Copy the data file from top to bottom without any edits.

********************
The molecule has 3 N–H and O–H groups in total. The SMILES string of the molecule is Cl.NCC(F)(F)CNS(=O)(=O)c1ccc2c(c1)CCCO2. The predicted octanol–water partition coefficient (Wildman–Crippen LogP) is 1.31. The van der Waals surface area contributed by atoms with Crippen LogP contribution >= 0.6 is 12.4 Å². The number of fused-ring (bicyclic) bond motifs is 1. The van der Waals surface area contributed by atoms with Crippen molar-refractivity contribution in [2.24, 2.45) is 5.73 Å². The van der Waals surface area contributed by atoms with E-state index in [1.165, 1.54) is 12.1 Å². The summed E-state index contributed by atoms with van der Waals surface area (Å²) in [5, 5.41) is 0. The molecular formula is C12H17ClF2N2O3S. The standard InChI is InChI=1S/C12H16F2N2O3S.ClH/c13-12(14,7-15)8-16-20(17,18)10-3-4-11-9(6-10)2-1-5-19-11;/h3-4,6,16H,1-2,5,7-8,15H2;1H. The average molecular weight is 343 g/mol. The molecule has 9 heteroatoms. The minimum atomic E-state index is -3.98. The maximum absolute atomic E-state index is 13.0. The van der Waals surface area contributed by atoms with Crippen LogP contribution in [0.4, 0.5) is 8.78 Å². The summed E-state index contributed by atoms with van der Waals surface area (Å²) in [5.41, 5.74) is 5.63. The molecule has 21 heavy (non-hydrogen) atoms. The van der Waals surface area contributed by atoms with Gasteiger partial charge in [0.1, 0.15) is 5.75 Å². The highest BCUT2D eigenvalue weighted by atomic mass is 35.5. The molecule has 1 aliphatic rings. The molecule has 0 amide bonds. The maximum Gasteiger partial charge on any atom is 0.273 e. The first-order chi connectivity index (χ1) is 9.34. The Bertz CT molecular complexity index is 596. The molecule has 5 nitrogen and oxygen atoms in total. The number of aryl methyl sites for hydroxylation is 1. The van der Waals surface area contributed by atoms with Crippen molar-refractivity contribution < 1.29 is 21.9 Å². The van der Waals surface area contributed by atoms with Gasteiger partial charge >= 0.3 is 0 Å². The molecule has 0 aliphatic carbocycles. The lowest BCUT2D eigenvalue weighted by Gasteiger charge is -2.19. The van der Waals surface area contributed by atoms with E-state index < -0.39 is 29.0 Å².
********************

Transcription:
The molecule has 3 N–H and O–H groups in total. The SMILES string of the molecule is Cl.NCC(F)(F)CNS(=O)(=O)c1ccc2c(c1)CCCO2. The predicted octanol–water partition coefficient (Wildman–Crippen LogP) is 1.31. The van der Waals surface area contributed by atoms with Crippen LogP contribution >= 0.6 is 12.4 Å². The number of fused-ring (bicyclic) bond motifs is 1. The van der Waals surface area contributed by atoms with Crippen molar-refractivity contribution in [2.24, 2.45) is 5.73 Å². The van der Waals surface area contributed by atoms with E-state index in [1.165, 1.54) is 12.1 Å². The summed E-state index contributed by atoms with van der Waals surface area (Å²) in [5, 5.41) is 0. The molecular formula is C12H17ClF2N2O3S. The standard InChI is InChI=1S/C12H16F2N2O3S.ClH/c13-12(14,7-15)8-16-20(17,18)10-3-4-11-9(6-10)2-1-5-19-11;/h3-4,6,16H,1-2,5,7-8,15H2;1H. The average molecular weight is 343 g/mol. The molecule has 9 heteroatoms. The minimum atomic E-state index is -3.98. The maximum absolute atomic E-state index is 13.0. The van der Waals surface area contributed by atoms with Crippen LogP contribution in [0.4, 0.5) is 8.78 Å². The summed E-state index contributed by atoms with van der Waals surface area (Å²) in [5.41, 5.74) is 5.63. The molecule has 21 heavy (non-hydrogen) atoms. The van der Waals surface area contributed by atoms with Gasteiger partial charge in [0.1, 0.15) is 5.75 Å². The highest BCUT2D eigenvalue weighted by atomic mass is 35.5. The molecule has 1 aliphatic rings. The molecule has 0 amide bonds. The maximum Gasteiger partial charge on any atom is 0.273 e. The first-order chi connectivity index (χ1) is 9.34. The Bertz CT molecular complexity index is 596. The molecule has 5 nitrogen and oxygen atoms in total. The number of aryl methyl sites for hydroxylation is 1. The van der Waals surface area contributed by atoms with Crippen molar-refractivity contribution < 1.29 is 21.9 Å². The van der Waals surface area contributed by atoms with Gasteiger partial charge >= 0.3 is 0 Å². The molecule has 0 aliphatic carbocycles. The lowest BCUT2D eigenvalue weighted by Gasteiger charge is -2.19. The van der Waals surface area contributed by atoms with E-state index < -0.39 is 29.0 Å².